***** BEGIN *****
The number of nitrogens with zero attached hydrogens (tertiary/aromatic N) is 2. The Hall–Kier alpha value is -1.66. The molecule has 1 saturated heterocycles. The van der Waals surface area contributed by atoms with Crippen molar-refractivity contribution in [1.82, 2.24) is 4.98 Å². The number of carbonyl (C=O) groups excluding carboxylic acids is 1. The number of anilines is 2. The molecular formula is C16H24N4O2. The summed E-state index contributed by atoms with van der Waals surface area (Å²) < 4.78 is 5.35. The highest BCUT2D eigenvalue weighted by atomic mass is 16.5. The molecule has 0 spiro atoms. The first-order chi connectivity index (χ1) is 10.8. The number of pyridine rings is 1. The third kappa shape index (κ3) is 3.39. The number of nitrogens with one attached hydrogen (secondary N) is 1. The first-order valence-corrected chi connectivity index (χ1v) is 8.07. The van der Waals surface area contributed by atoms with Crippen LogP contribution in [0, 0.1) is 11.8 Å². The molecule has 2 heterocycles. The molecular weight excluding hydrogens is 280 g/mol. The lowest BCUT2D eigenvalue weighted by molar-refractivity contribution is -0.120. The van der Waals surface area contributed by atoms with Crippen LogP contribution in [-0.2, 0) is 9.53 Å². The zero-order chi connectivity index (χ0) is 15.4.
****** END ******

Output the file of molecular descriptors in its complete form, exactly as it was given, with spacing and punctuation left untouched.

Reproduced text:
The number of nitrogens with zero attached hydrogens (tertiary/aromatic N) is 2. The Hall–Kier alpha value is -1.66. The molecule has 1 saturated heterocycles. The van der Waals surface area contributed by atoms with Crippen molar-refractivity contribution in [1.82, 2.24) is 4.98 Å². The number of carbonyl (C=O) groups excluding carboxylic acids is 1. The number of anilines is 2. The molecular formula is C16H24N4O2. The summed E-state index contributed by atoms with van der Waals surface area (Å²) < 4.78 is 5.35. The highest BCUT2D eigenvalue weighted by atomic mass is 16.5. The molecule has 0 spiro atoms. The first-order chi connectivity index (χ1) is 10.8. The number of pyridine rings is 1. The third kappa shape index (κ3) is 3.39. The number of nitrogens with one attached hydrogen (secondary N) is 1. The first-order valence-corrected chi connectivity index (χ1v) is 8.07. The van der Waals surface area contributed by atoms with Crippen LogP contribution in [0, 0.1) is 11.8 Å². The molecule has 2 heterocycles. The molecular weight excluding hydrogens is 280 g/mol. The lowest BCUT2D eigenvalue weighted by molar-refractivity contribution is -0.120. The van der Waals surface area contributed by atoms with Crippen LogP contribution in [-0.2, 0) is 9.53 Å². The zero-order chi connectivity index (χ0) is 15.4.